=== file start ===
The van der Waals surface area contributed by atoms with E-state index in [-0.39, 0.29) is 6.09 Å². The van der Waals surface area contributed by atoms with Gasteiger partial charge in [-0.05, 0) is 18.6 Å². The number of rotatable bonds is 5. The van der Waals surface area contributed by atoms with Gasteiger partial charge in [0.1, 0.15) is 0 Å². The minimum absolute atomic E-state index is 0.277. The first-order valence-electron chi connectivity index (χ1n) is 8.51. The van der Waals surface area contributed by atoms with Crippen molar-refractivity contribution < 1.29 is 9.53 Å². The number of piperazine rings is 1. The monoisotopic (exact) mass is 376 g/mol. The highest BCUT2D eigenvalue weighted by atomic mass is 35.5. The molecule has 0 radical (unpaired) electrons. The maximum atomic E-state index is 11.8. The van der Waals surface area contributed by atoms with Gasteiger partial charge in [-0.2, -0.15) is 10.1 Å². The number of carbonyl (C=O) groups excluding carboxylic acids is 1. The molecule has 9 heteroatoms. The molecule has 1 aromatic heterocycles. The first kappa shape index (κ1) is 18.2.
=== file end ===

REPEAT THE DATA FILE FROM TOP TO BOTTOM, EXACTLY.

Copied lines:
The van der Waals surface area contributed by atoms with E-state index in [-0.39, 0.29) is 6.09 Å². The van der Waals surface area contributed by atoms with Gasteiger partial charge in [-0.05, 0) is 18.6 Å². The number of rotatable bonds is 5. The van der Waals surface area contributed by atoms with Gasteiger partial charge in [0.1, 0.15) is 0 Å². The minimum absolute atomic E-state index is 0.277. The first-order valence-electron chi connectivity index (χ1n) is 8.51. The van der Waals surface area contributed by atoms with Crippen molar-refractivity contribution < 1.29 is 9.53 Å². The number of piperazine rings is 1. The monoisotopic (exact) mass is 376 g/mol. The highest BCUT2D eigenvalue weighted by atomic mass is 35.5. The molecule has 0 radical (unpaired) electrons. The maximum atomic E-state index is 11.8. The van der Waals surface area contributed by atoms with Gasteiger partial charge in [-0.2, -0.15) is 10.1 Å². The number of carbonyl (C=O) groups excluding carboxylic acids is 1. The molecule has 9 heteroatoms. The molecule has 1 aromatic heterocycles. The first kappa shape index (κ1) is 18.2.